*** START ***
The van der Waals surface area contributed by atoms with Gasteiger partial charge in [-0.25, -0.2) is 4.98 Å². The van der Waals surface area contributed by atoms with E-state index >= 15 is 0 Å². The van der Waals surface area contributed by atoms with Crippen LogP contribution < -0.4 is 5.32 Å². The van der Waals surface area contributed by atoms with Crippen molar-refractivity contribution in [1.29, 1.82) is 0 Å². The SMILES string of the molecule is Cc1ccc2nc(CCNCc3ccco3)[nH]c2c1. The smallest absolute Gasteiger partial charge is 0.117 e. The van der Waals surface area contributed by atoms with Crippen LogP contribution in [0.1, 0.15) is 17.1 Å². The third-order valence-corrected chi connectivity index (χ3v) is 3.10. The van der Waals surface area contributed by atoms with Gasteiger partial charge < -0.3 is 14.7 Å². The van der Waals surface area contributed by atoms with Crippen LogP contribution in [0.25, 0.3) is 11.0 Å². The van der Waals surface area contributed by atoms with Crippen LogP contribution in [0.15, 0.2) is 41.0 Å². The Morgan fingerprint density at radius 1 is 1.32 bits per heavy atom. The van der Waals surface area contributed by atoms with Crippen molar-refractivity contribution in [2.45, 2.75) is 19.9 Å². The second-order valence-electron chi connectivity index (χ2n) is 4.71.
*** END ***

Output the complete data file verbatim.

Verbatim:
The van der Waals surface area contributed by atoms with Gasteiger partial charge in [-0.25, -0.2) is 4.98 Å². The van der Waals surface area contributed by atoms with E-state index >= 15 is 0 Å². The van der Waals surface area contributed by atoms with Crippen LogP contribution < -0.4 is 5.32 Å². The van der Waals surface area contributed by atoms with Crippen molar-refractivity contribution in [1.29, 1.82) is 0 Å². The SMILES string of the molecule is Cc1ccc2nc(CCNCc3ccco3)[nH]c2c1. The smallest absolute Gasteiger partial charge is 0.117 e. The van der Waals surface area contributed by atoms with Crippen LogP contribution in [0.1, 0.15) is 17.1 Å². The third-order valence-corrected chi connectivity index (χ3v) is 3.10. The van der Waals surface area contributed by atoms with Gasteiger partial charge < -0.3 is 14.7 Å². The van der Waals surface area contributed by atoms with Crippen LogP contribution in [0.25, 0.3) is 11.0 Å². The van der Waals surface area contributed by atoms with Crippen LogP contribution in [0.15, 0.2) is 41.0 Å². The Morgan fingerprint density at radius 1 is 1.32 bits per heavy atom. The van der Waals surface area contributed by atoms with Crippen molar-refractivity contribution in [2.45, 2.75) is 19.9 Å². The second-order valence-electron chi connectivity index (χ2n) is 4.71.